“It is hard to understand how an internationally proven product successfully used by local farmers and others for nearly 20 years – and which the NSW Government has previously said has no human health impact – can be banned,” Mr Shmigel said.

“While industry has been given no opportunity to see the report cited in today’s media, we were yesterday ‘confidentially’ briefed by the EPA that laboratory tests on our industry’s material were done at 10 times the actual permissible usage.”

Mr Shmigel said industry has on several occasions offered to develop and invest in new performance levels to address EPA concerns.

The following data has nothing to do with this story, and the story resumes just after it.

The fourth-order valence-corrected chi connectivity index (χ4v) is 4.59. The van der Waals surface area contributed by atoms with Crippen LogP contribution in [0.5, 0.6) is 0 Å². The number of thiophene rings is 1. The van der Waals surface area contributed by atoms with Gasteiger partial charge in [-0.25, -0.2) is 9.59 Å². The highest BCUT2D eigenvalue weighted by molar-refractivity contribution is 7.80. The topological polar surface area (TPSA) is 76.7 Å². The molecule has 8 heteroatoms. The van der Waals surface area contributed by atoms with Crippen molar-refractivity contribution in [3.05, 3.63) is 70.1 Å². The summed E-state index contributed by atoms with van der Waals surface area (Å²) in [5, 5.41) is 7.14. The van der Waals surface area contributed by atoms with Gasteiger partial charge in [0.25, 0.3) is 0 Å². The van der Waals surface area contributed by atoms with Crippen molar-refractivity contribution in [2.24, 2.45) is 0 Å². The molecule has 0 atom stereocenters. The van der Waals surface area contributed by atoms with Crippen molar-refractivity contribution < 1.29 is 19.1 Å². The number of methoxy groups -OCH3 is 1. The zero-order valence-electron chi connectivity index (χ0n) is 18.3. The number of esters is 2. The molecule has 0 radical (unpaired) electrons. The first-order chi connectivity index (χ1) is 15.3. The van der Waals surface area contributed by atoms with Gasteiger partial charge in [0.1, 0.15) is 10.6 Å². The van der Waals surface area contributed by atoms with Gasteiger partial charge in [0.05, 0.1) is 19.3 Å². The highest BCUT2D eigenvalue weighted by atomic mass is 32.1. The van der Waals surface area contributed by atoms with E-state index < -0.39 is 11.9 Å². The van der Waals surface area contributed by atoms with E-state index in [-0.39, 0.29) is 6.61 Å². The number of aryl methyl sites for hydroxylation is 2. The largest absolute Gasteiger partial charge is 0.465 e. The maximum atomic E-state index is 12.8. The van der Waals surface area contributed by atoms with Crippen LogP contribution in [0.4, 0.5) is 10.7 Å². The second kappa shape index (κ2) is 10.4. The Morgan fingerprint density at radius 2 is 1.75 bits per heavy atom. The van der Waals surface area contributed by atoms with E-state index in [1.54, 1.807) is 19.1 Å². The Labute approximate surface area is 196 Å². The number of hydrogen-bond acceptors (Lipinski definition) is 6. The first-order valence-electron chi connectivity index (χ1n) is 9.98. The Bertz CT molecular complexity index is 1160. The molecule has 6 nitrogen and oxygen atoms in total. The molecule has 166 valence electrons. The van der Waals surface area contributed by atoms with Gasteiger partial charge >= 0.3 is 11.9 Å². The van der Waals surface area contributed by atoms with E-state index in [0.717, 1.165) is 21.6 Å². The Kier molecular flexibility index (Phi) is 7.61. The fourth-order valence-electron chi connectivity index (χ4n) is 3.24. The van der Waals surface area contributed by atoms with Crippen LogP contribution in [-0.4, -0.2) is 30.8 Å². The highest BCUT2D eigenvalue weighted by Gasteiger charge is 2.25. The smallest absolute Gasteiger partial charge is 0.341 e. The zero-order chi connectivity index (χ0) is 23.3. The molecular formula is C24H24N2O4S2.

“That offer has been de facto rejected, or is now being dismissed as unachievable, without robust industry consultation,” Mr Shmigel said.

“Therefore, the prospect of an environmentally beneficial and economically sustainable way forward has been seemingly ruled out by the EPA, which is fully unproductive.”

In contrast, Total Environment Centre Executive Director Jeff Angel welcomed the EPA’s decision.

“This issue has been festering for over 10 years, when we and scientists first drew attention to the potential pollution from the toxic chemicals and plastics that was being applied as a so-called soil enhancer,” Mr Angel said.

“It’s now clear it was poisoning the environment and threatens human health. We don’t need this stuff spread across the environment, and better ways need to be found to reuse the resources.”